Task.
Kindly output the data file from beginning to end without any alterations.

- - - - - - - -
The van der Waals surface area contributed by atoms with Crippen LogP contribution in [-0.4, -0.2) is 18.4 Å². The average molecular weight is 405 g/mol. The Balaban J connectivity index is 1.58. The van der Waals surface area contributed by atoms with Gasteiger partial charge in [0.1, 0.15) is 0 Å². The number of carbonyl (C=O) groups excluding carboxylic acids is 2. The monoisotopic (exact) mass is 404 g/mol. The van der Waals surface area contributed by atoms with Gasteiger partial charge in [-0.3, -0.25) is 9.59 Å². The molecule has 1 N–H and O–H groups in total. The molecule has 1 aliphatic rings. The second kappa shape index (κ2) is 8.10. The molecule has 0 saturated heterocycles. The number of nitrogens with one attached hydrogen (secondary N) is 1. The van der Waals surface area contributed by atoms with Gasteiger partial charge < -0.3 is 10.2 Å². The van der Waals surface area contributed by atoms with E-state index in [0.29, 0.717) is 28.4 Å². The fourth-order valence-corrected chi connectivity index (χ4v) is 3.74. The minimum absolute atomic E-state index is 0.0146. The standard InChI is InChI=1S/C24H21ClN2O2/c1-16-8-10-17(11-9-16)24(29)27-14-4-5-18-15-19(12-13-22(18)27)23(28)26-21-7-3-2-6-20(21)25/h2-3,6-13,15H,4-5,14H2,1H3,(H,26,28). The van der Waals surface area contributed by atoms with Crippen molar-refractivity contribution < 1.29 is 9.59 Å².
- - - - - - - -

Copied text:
The van der Waals surface area contributed by atoms with Crippen LogP contribution in [-0.4, -0.2) is 18.4 Å². The average molecular weight is 405 g/mol. The Balaban J connectivity index is 1.58. The van der Waals surface area contributed by atoms with Gasteiger partial charge in [0.1, 0.15) is 0 Å². The number of carbonyl (C=O) groups excluding carboxylic acids is 2. The monoisotopic (exact) mass is 404 g/mol. The van der Waals surface area contributed by atoms with Gasteiger partial charge in [-0.3, -0.25) is 9.59 Å². The molecule has 1 N–H and O–H groups in total. The molecule has 1 aliphatic rings. The second kappa shape index (κ2) is 8.10. The molecule has 0 saturated heterocycles. The number of nitrogens with one attached hydrogen (secondary N) is 1. The van der Waals surface area contributed by atoms with Gasteiger partial charge < -0.3 is 10.2 Å². The van der Waals surface area contributed by atoms with E-state index in [0.29, 0.717) is 28.4 Å². The fourth-order valence-corrected chi connectivity index (χ4v) is 3.74. The minimum absolute atomic E-state index is 0.0146. The standard InChI is InChI=1S/C24H21ClN2O2/c1-16-8-10-17(11-9-16)24(29)27-14-4-5-18-15-19(12-13-22(18)27)23(28)26-21-7-3-2-6-20(21)25/h2-3,6-13,15H,4-5,14H2,1H3,(H,26,28). The van der Waals surface area contributed by atoms with Crippen molar-refractivity contribution < 1.29 is 9.59 Å².